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United States v. Schmidt

decided: August 27, 1979.

UNITED STATES OF AMERICA, APPELLEE,
v.
LESLIE SCHMIDT ALANA SCHMIDT; LESLIE SCHMIDT, APPELLANT



Before Hunter, Weis and Garth, Circuit Judges.

Author: Hunter

I.

The appellant, Leslie Schmidt, pled guilty to conspiracy to manufacture and distribute methamphetamine, 21 U.S.C. § 846 (1976), manufacturing methamphetamine, Id. § 841(a)(1), and possessing methamphetamine with intent to distribute. Id.*fn1 On this direct appeal,*fn2 Schmidt alleges that his motion for a suppression hearing was improperly denied*fn3 and that his guilty plea colloquy did not conform to the requirements of Rule 11 of the Federal Rules of Criminal Procedure. The district court's denial of the suppression hearing will be reversed. We need not reach the question of whether the guilty plea colloquy was conducted in conformity with Rule 11.*fn4

II.

There are no disputed facts. On June 15, 1978 Schmidt and his wife were charged in a three count indictment. They initially decided to be represented by the same counsel, but later sought to secure separate counsel. This motion was denied. Prior to trial, Schmidt moved to suppress certain items of physical evidence which had been seized by DEA agents on June 29, 1976. After the denial of this motion, Schmidt entered a guilty plea. His wife went to trial and was subsequently acquitted.

III.

Schmidt contends that the district court erred in denying his motion for a suppression hearing. The court's rationale was that it had previously denied a suppression motion by Schmidt's co-conspirators which challenged the same search to which Schmidt objected, and that Schmidt had no new evidence to offer. We believe, however, that it is elemental that a defendant may not be denied a suppression hearing solely on the basis of a previous hearing to which the defendant was not a party, unless there is a showing that the defendant had stipulated to or acquiesced in the trial court's reliance on the transcript of the prior hearing. The result we reach squares with the holding of the Ninth Circuit in United States v. Thoresen, 428 F.2d 654 (9th Cir. 1970). There, a husband and wife were indicted for transporting firearms in violation of the Federal Firearms Act. In pretrial proceedings they sought to suppress certain physical evidence. All counts of the indictment against Mrs. Thoresen were then dropped, so that the suppression hearing only involved her husband. The indictment was subsequently dismissed as to Mr. Thoresen. The defendants were later reindicted and again moved to suppress. The trial court denied this motion, stating that the issue had already been decided in the prior hearing. On appeal the court held that Mrs. Thoresen could not be denied a suppression hearing on the basis of the earlier hearing to which she had not been a party, unless there was a showing that she had agreed to be bound by that hearing.*fn5 Id. at 667.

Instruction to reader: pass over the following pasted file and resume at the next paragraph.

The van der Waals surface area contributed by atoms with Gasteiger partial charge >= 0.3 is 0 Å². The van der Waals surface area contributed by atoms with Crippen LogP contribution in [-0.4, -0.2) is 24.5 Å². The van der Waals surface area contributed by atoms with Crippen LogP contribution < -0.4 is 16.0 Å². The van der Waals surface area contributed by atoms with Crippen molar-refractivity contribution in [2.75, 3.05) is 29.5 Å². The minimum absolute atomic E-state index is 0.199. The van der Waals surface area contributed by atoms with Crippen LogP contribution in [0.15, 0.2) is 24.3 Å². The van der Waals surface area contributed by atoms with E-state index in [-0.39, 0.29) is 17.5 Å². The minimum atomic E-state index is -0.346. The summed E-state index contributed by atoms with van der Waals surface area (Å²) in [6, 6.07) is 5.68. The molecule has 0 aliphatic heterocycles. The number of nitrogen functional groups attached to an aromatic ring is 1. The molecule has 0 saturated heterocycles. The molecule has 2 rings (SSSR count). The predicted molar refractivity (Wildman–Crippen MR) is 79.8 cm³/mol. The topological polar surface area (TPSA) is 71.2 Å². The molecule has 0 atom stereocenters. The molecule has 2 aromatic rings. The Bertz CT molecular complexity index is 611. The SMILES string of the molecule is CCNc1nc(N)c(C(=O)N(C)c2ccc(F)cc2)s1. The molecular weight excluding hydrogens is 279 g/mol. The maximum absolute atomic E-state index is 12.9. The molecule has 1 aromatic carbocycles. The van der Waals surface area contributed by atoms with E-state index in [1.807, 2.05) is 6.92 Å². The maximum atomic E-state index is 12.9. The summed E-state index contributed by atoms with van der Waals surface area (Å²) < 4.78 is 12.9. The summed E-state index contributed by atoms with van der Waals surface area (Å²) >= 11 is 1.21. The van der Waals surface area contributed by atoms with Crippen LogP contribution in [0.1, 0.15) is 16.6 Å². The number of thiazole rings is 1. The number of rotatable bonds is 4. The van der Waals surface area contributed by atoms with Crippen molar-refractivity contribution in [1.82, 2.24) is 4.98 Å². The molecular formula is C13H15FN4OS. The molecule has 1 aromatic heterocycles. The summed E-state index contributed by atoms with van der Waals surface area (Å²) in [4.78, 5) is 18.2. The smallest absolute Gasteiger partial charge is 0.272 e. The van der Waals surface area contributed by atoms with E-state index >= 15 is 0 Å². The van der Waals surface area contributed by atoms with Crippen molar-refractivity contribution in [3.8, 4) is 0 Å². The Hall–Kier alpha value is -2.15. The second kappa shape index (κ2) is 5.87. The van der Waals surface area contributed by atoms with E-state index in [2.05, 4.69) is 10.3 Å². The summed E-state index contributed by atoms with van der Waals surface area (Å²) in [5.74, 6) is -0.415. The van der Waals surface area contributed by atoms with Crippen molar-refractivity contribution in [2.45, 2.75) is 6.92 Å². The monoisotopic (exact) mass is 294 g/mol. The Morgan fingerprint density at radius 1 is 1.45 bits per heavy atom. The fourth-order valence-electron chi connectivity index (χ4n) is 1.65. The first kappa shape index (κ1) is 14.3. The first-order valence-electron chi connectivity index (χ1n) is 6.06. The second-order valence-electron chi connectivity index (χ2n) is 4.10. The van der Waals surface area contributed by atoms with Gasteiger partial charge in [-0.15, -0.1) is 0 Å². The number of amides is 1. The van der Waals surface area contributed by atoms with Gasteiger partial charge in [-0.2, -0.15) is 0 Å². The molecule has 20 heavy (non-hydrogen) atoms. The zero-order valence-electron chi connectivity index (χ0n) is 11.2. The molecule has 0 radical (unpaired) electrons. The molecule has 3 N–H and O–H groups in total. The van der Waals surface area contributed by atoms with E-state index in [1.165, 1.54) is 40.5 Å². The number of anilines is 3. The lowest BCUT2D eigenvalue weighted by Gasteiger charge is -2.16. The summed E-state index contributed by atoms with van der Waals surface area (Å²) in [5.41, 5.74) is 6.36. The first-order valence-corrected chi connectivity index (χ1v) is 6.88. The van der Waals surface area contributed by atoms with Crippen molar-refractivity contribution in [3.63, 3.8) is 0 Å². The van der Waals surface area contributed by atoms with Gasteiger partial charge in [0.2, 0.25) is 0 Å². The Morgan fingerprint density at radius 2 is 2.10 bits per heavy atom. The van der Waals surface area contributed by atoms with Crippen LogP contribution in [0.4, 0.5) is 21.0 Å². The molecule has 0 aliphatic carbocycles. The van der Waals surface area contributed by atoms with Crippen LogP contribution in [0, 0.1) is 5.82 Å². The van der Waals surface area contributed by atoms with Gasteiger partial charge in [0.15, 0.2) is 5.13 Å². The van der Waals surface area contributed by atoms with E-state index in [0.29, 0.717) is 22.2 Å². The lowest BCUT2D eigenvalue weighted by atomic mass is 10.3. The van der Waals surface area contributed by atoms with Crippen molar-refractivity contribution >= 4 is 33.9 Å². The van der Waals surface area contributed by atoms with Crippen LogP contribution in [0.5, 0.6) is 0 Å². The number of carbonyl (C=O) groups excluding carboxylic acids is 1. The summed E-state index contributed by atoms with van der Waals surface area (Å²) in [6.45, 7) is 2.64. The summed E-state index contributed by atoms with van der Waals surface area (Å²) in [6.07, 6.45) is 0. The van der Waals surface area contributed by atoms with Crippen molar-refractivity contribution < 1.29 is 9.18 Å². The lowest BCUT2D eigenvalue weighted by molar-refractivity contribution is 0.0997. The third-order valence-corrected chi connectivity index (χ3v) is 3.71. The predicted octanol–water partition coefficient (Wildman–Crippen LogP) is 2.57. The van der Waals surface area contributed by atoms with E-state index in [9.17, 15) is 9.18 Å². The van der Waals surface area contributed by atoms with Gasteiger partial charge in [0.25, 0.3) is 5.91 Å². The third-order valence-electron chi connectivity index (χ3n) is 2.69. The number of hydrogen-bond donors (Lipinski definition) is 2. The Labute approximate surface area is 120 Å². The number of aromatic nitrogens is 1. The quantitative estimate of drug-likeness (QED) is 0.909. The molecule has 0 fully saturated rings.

IV.

Finally, Schmidt claims that any further proceedings in this case should be assigned to a different district court judge. In United States v. Grinnell Corp., 384 U.S. 563, 86 S. Ct. 1698, 16 L. Ed. 2d 778 (1966), the Court observed that there must be prejudice or bias on the part of the trial judge before he is obligated to recuse himself. "The alleged bias and prejudice to be disqualifying must stem from an extrajudicial source and result in an opinion on the merits on some basis other than what the judge learned from his participation in the case." Id. at 583, 86 S. Ct. at 1710. Appellant Schmidt does not allege any bias or partiality which was acquired from an outside source. Indeed, there is no indication of bias of any sort. That the judge was involved in earlier stages of the case is, standing alone, an insufficient reason to require recusal. See Mayberry v. Maroney, 558 F.2d 1159, 1162 (3d Cir. 1977).

V.

The court erred in denying Schmidt's request for a suppression hearing. Accordingly, the ruling of the district court on the motion to suppress will be reversed. This in turn ...


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